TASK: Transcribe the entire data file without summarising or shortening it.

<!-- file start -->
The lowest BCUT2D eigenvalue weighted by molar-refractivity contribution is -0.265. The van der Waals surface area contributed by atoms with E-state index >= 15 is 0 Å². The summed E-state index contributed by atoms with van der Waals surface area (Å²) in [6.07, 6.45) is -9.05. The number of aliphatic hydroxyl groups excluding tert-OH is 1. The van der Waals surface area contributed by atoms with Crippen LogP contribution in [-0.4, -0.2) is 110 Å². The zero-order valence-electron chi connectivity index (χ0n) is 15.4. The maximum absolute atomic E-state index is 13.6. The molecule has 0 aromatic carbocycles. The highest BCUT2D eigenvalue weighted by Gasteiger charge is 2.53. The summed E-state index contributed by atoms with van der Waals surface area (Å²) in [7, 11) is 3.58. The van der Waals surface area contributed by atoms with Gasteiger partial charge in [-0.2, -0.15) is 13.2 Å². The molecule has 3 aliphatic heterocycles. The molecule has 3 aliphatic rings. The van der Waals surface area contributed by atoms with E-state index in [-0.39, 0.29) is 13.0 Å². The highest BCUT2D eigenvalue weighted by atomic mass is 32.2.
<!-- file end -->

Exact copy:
The lowest BCUT2D eigenvalue weighted by molar-refractivity contribution is -0.265. The van der Waals surface area contributed by atoms with E-state index >= 15 is 0 Å². The summed E-state index contributed by atoms with van der Waals surface area (Å²) in [6.07, 6.45) is -9.05. The number of aliphatic hydroxyl groups excluding tert-OH is 1. The van der Waals surface area contributed by atoms with Crippen LogP contribution in [-0.4, -0.2) is 110 Å². The zero-order valence-electron chi connectivity index (χ0n) is 15.4. The maximum absolute atomic E-state index is 13.6. The molecule has 0 aromatic carbocycles. The highest BCUT2D eigenvalue weighted by Gasteiger charge is 2.53. The summed E-state index contributed by atoms with van der Waals surface area (Å²) in [7, 11) is 3.58. The van der Waals surface area contributed by atoms with Gasteiger partial charge in [-0.2, -0.15) is 13.2 Å². The molecule has 3 aliphatic heterocycles. The molecule has 3 aliphatic rings. The van der Waals surface area contributed by atoms with E-state index in [-0.39, 0.29) is 13.0 Å². The highest BCUT2D eigenvalue weighted by atomic mass is 32.2.